Figure 1: Representation of the train-of-four without neuromuscular block, and with partial neuromuscular block. Fade can be observed during partial block. Note that the TOF ratio may be > 1.0 in the absence of NMBA, as shown in the first train. Recovery from neuromuscular block occurs progressively in the opposite direction.
The video below shows a TOF being applied to a dog. When the differences between T4 and T1 are quite substantial, fade can be detected simply by observing the responses. However, small differences between T4 and T1 are difficult to detect with our senses. In this example, the TOF ratio was 0.7. The probability of detecting a TOF ratio of 0.7 by observation of the responses is 50%, as good as flipping a coin (8). In humans, a TOF ratio of 0.7 can result in aspiration and/or hypoxia. In dogs, this level of partial block measured at the limbs is associated with impaired laryngeal function (9).
Video 1: Train-of-four stimulation in a dog.
Measuring (instead of simply observing) the responses increases the safety of NMBAs in anesthetic practice. The most commonly used technique is acceleromyography (AMG), which quantifies the acceleration of the paw during an evoked twitch. Quantifying the TOF ratio is necessary to identify shallow residual block that could still affect the function of some muscles. It is well established that the incidence of residual block, and its associated negative consequences, are reduced when AMG is being used (10, 11).
However, it is possible that even AMG may not remove all of the risks of residual block. A limitation of neuromuscular monitoring is that neuromuscular transmission is usually only assessed at one site and extrapolated to the entire animal. However, as mentioned above, not all muscles paralyze and recover at the same rate. Ideally, the muscle being evaluated should be the most sensitive to detect partial block; that is, that nerve-muscle unit should recover last. In dogs, laryngeal muscles (at least some of them) recover later than those muscles of the limbs commonly used for neuromuscular monitoring. For example, one study found partial block at the larynx of anesthetized dogs when the TOF ratio measured at the limb had recovered to 0.9 (12) (Figure 2). It took 12 minutes longer for the larynx to recover to the same TOF ratio as the limb. In one animal (out of six), almost 20 minutes were necessary. Even a few minutes with a dysfunctional larynx is a long time in an animal that has just been extubated.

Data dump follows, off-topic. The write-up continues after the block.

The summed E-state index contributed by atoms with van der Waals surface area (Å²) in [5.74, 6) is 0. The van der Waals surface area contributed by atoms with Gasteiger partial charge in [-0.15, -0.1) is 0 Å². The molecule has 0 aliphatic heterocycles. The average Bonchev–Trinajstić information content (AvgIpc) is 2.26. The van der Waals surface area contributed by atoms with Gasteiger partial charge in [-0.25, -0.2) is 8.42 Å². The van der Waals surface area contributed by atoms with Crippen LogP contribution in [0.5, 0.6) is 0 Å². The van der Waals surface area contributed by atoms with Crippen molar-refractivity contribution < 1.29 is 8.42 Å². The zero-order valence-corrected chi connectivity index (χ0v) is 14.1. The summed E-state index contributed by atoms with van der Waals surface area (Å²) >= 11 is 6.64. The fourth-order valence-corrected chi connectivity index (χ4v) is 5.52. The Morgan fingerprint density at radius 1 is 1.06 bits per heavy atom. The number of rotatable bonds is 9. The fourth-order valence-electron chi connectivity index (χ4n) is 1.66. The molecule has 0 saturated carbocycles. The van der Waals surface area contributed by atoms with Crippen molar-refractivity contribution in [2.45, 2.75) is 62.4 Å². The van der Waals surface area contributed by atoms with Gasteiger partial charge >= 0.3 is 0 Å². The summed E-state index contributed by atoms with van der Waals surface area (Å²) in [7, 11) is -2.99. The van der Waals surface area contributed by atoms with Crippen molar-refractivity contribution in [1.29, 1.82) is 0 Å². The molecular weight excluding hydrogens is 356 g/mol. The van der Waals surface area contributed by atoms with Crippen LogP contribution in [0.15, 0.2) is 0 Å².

Figure 2: Recovery of the train-of-four ratio (TOFR) measured with electromyography (EMG) at a pelvic limb (circles) and the larynx (triangles) in an anesthetized dog. Note that when the TOF ratio reached 0.9 at the limb, substantial block was still present at the larynx. Adapted from Sakai DM. et al, Vet Anaesth Analg, 2017; 44: 246-253).
The bad news don’t stop there. Routine administration of reversal agents (reverse everyone) does not guarantee that residual block will ever occur, at least when anticholinesterase inhibitor agents, such as neostigmine, are used (13). This situation might become more favorable as selective relaxant binding agents, such as sugammadex (14), are more widely available. In the meantime, judicious dosing of relaxants (avoiding deep block towards the end of the procedure), objective monitoring (such as AMG), and an understanding of neuromuscular pharmacology, are likely the best weapons at our disposal to avoid residual block and make the practice of relaxing patients as safe as possible.
Manuel Martin-Flores DVM, Diplomate ACVAA
Associate Professor, Anesthesiology and Pain Management
College of Veterinary Medicine
Daniel M Sakai DVM, Diplomate ACVAA
Assistant Professor, Anesthesiology
Department of Small Animal Medicine and Surgery
University of Georgia
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6. Eriksson LI, Sundman E, Olsson R, Nilsson L, Witt H, Ekberg O, et al. Functional assessment of the pharynx at rest and during swallowing in partially paralyzed humans: simultaneous videomanometry and mechanomyography of awake human volunteers. Anesthesiology. 1997;87(5):1035-43.
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12. Sakai DM, Martin-Flores M, Romano M, Tseng CT, Campoy L, Gleed RD, et al. Recovery from rocuronium-induced neuromuscular block was longer in the larynx than in the pelvic limb of anesthetized dogs. Vet Anaesth Analg. 2017;44(2):246-53.